Remember, in orbit, you can make the collection surface as big as you want, several square kilometers; energy can be beamed back to Earth by microwave lasers or somesuch.

    Here is where the conservatives' demand for large power availability and liberals' demand for non-carbon energy production can meet in the middle in a true bipartisan Kosmic Kumbaya!

  • Innovation: Finally, it's the private sector, not the government, that is truly innovative; if we want humans in space on a full-time, permanent basis, it's private enterprise or bust.

    At the moment, we've got "bust."

It's a little odd that such a lover of big-government Obamunism and nationalization of private resources would suddenly go all capitalist over the space program; I worry that this will just turn out to be more empty rhetoric. But entrepeneurs can use even empty rhetoric to fly below the radar and actually bring about some of the dreams that Obama has woven, perhaps unintentionally and against the president's own better judgment. Certainly there is no lack of players champing at the leash to jump into a newly revitalized private space-launch industry:

The leading contenders - most are mum at this point - to build private spaceships include established aerospace giants, such as Boeing Co. of Chicago and Lockheed Martin of Bethesda, Md., which built most of America's rockets and capsules.

Boeing and Lockheed Martin have existing rocket families in Delta and Atlas, which launch commercial and government satellites regularly and reliably, but for the moment aren't rated by the government to be safe enough for humans. That may change.

But it's the newer space guard that brings some excitement to the field. PayPal founder Elon Musk may be ahead of most. His SpaceX already has a Falcon rocket and Dragon capsule. Other companies being mentioned include Orbital Sciences of Dulles, Va., Bigelow Aerospace of Las Vegas and Sierra Nevada Corp. of Sparks, Nev.

Republicans should seize this idea to show they're not just the "party of No," as Obama loves to claim. Here's a chance to champion science, space research, and private enterprise and entrepeneurship, all while showing some bipartisan flair! The GOP would have to be utter morons to let this fish loose.

Oh, wait...

Cross-posted on Hot Air's rogues' gallery...

Hatched by Dafydd on this day, February 1, 2010, at the time of 6:59 PM | Comments (3) | TrackBack

July 20, 2009

The Day the Universe Changed...

Futurism , Space: HEO Or Bust!
Hatched by Dafydd

Or at least, the day it should have...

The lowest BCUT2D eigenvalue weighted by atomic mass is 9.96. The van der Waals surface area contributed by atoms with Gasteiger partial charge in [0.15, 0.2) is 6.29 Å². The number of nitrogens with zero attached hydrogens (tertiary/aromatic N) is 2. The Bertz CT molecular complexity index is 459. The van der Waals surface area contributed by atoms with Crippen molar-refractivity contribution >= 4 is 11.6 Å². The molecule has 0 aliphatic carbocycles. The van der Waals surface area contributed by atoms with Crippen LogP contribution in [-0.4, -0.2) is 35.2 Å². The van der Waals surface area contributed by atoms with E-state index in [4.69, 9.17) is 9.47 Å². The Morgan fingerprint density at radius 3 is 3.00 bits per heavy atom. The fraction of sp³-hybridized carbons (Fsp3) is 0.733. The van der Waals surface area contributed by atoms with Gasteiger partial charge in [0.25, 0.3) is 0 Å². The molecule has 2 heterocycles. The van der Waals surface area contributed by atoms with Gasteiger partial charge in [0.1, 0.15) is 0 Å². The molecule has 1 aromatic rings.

July 20th, 1969 ~ July 20th, 2009

Moon Landing

"One small step for a man, one giant leap for Mankind"

Moon Landing

No, the "international community" never landed on the Moon

Hatched by Dafydd on this day, July 20, 2009, at the time of 12:00 AM | Comments (1) | TrackBack

August 6, 2008

The Only Realistic Solar-Power System for the Planet

Future of Energy Production , Future of Technology , Space: HEO Or Bust!
Hatched by Dafydd

In response to Dave Ross' post below... actually, we could power the entire planet's energy needs in perpetuity by solar power alone.

But only if we generate that power via vast solar arrays in high Earth orbit (HEO) and beam the power back to the ground.

The idea of solar-power satellites has been kicking around since at least the 1970s; Jerry Pournelle popularized it greatly back then (I presume he still supports the idea today). It would require a number of technological breakthroughs -- each of which would be a huge boon to Mankind in itself:

  1. A much, much cheaper way to put a pound of payload into low Earth orbit (LEO). It currently costs between $50,000 and $100,000 a pound on the soon-to-be-defunct Space Shuttle, somewhat less on disposable rockets, and we have no idea what it will cost on whatever eventually replaces the STS. We need to bring that down by three orders of magnitude to $50 - $100 per pound.

    Possibilities abound. My favorite is a laser-launching system, where a ground-based laser shoots an intermittent, high-energy laser beam into the combustion chamber of a rocket; this superheats the air that has been sucked into the chamber, causing it to expand out the nozzle. The advantage is that the rocket need carry no onboard fuel, thus making it tremendously more efficient. You need to complete boost before leaving the bulk of the atmosphere, of course; and you might not be able to launch through heavy cloud cover.

    (A "space elevator" is a really cool idea, but it could only be built out of Bolognium -- i.e., some unreasonably strong material that doesn't exist yet. And the "Ferris wheel" launcher is too dangerous, in my opinion.)

  2. An inexpensive way to boost payload from LEO to HEO. This is probably the easiest technology of the batch, requiring just a booster pack that can attach to payload in LEO, then navigate itself back down (or else bring payload down from HEO to LEO).